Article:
A simple white-flour-and-water dough is generally preferred to make the outer momo covering. Sometimes, a little yeast or baking soda is added to give a more doughy texture to the finished product.

Traditionally, momo is prepared with ground/minced meat filling, but this has changed in the modern era, and the fillings have become more elaborate. These days, momo is prepared with virtually any combination of ground meat, vegetables, tofu, paneer cheese, soft chhurpi (local hard cheese) and vegetable and meat combinations.[5]

The dough is rolled into small circular flat pieces. The filling is enclosed in the circular dough cover either in a round pocket or a half-moon or crescent shape. People prefer meat with a lot of fat because it produces flavourful, juicy momos. A little oil is sometimes added to the lean ground/minced meat to keep the filling moist and juicy. The dumplings are then cooked by steaming over a soup (either a stock based on bones or vegetables) in a momo-making utensil called mucktoo. Momos may also be pan-fried or deep-fried after being steamed.

VarietiesEdit

Momo are traditionally steamed but can also be deep-fried or pan-fried and cooked in soup. Momo is usually served with chilli garlic sauce and pickled daikon in Tibet. In Nepal, popular dipping sauces include tomato-based chutneys or sesame or peanut or soybean-based sauces called Jhol achar. Sauces can be thick or thin in consistency depending on the eatery (locally called chutney/achār[7]), usually made with tomato or peanut, sesame and soybean as the base ingredient. In Kathmandu valley, the traditional way of serving momo (called momochā or local momo) is ten ping-pong ball-sized round momo drowned in a sauce called jhol achar, infused with Timur pepper (Nepali pepper, a variety of Sichuan pepper).[8] Jhol momo has warm or hot tomato-based broth poured over momo (not cooked in the broth[9]), whereas Jhol achhar is served in-room /cooled temperature. One of the main ingredients of jhol achar is Nepali hog plum (lapsi), but if this is unavailable, lemon or lime juice may be used.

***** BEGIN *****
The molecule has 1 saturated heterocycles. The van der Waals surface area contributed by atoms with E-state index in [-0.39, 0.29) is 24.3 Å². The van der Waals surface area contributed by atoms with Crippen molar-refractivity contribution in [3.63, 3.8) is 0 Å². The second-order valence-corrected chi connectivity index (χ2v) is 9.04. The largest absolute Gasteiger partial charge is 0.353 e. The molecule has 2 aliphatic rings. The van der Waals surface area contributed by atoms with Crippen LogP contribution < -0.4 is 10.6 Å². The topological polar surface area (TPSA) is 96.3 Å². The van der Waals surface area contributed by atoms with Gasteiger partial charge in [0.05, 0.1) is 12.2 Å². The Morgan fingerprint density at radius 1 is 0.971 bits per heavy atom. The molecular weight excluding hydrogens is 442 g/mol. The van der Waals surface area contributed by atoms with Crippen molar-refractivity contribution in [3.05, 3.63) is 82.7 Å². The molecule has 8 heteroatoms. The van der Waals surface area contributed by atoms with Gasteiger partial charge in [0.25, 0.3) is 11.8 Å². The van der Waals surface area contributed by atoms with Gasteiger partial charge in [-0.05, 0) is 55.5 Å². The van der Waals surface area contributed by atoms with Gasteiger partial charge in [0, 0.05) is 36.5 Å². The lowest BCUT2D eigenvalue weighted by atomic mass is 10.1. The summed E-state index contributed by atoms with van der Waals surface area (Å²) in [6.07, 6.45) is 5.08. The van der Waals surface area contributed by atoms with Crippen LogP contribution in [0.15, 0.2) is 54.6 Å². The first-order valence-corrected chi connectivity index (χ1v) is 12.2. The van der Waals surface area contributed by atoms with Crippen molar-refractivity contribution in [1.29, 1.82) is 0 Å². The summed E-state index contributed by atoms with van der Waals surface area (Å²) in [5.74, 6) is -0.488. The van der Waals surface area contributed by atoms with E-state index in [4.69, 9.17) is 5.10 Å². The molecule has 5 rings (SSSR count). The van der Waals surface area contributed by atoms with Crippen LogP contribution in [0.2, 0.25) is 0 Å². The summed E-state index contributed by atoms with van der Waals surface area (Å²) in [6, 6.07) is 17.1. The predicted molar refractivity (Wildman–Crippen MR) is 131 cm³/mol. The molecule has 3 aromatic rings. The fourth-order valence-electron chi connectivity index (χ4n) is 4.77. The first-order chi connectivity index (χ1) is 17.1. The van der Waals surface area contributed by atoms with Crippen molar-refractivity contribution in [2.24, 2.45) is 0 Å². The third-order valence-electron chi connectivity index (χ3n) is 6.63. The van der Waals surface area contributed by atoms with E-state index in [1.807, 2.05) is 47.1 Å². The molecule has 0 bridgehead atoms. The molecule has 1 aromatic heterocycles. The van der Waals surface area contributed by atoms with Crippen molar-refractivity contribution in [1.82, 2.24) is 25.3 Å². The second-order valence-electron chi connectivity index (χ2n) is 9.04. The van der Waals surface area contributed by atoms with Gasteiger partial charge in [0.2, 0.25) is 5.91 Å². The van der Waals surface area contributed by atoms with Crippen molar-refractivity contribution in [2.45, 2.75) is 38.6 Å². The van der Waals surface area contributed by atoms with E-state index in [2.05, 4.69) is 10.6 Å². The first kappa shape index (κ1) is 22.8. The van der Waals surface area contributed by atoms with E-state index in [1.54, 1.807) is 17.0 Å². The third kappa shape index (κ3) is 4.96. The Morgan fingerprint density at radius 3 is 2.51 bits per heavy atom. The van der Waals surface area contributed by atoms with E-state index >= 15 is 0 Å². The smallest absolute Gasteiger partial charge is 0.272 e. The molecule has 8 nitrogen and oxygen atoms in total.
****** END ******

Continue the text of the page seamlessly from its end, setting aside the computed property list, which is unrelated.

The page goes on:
Soup momo or mok-thuk (Tibetan) is another way to serve momos, where the momos are either cooked in broth for a type of dumpling soup or steamed momos, which are added to the broth. Pan-fried momo is also known as kothey momo. Steamed momo served in hot sauce is called C-momo. There are also a variety of dumplings of Nepal found in the Indian state of Sikkim and Darjeeling district, including Tingmo and Tiebao.

GalleryEdit

See alsoEdit

ReferencesEdit

  1. ^ Acta Orientalia Academiae Scientiarum Hungaricae. Akadémiai Kiadó. 1955. p. 209.
  2. ^ Jīn Péng 金鹏 (ed.): Zàngyǔ jiǎnzhì 藏语简志. Mínzú chūbǎnshè 民族出版社, Beijing 1983, p. 31. This is not the same as dumpling.
  3. ^ Sijapati, Alisha (September 17, 2016). "A Juicy Love Affair". The Kathmandu Post. Retrieved September 22, 2016.
  4. ^ Seow, Lynelle (15 January 2017). CultureShock! India. Marshall Cavendish International Asia Pte Ltd. pp. 202–. ISBN 978-981-4771-98-6.
  5. ^ "Taste of Nepal: Momos - म:म: Or मोमो (Dumplings)". 26 July 2013.
  6. ^ "Momo recipe". Himalayanlearning.org. Archived from the original on December 1, 2008. Retrieved April 6, 2011.
  7. ^ Williams, James. "Momos Chutney Recipe". ReciPickr.com.
  8. ^ Prixya (2015-02-05). "Recipe: Local Style Jhol Momo Achar". Recipe. Retrieved 2021-09-26.
  9. ^ "Anup's Kitchen | Traditional recipes, without shortcuts". Retrieved 2021-09-26.